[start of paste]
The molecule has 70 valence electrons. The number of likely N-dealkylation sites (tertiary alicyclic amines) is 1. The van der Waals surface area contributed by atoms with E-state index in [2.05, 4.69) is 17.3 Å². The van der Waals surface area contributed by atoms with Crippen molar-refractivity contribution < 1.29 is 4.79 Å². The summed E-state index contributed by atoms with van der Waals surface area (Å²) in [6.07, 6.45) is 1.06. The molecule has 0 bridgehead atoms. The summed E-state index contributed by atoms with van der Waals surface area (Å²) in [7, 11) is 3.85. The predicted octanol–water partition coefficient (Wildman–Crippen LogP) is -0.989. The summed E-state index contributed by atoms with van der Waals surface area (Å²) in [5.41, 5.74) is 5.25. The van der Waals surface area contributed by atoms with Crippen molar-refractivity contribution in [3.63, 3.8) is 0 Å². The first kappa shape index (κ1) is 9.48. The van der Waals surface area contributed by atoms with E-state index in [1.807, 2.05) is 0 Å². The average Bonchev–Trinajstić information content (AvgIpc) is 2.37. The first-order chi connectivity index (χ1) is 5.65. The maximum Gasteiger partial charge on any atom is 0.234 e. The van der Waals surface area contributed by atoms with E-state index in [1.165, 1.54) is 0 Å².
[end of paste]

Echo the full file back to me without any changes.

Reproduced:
The molecule has 70 valence electrons. The number of likely N-dealkylation sites (tertiary alicyclic amines) is 1. The van der Waals surface area contributed by atoms with E-state index in [2.05, 4.69) is 17.3 Å². The van der Waals surface area contributed by atoms with Crippen molar-refractivity contribution < 1.29 is 4.79 Å². The summed E-state index contributed by atoms with van der Waals surface area (Å²) in [6.07, 6.45) is 1.06. The molecule has 0 bridgehead atoms. The summed E-state index contributed by atoms with van der Waals surface area (Å²) in [7, 11) is 3.85. The predicted octanol–water partition coefficient (Wildman–Crippen LogP) is -0.989. The summed E-state index contributed by atoms with van der Waals surface area (Å²) in [5.41, 5.74) is 5.25. The van der Waals surface area contributed by atoms with Crippen molar-refractivity contribution in [3.63, 3.8) is 0 Å². The first kappa shape index (κ1) is 9.48. The van der Waals surface area contributed by atoms with E-state index in [1.807, 2.05) is 0 Å². The average Bonchev–Trinajstić information content (AvgIpc) is 2.37. The first-order chi connectivity index (χ1) is 5.65. The maximum Gasteiger partial charge on any atom is 0.234 e. The van der Waals surface area contributed by atoms with E-state index in [1.165, 1.54) is 0 Å².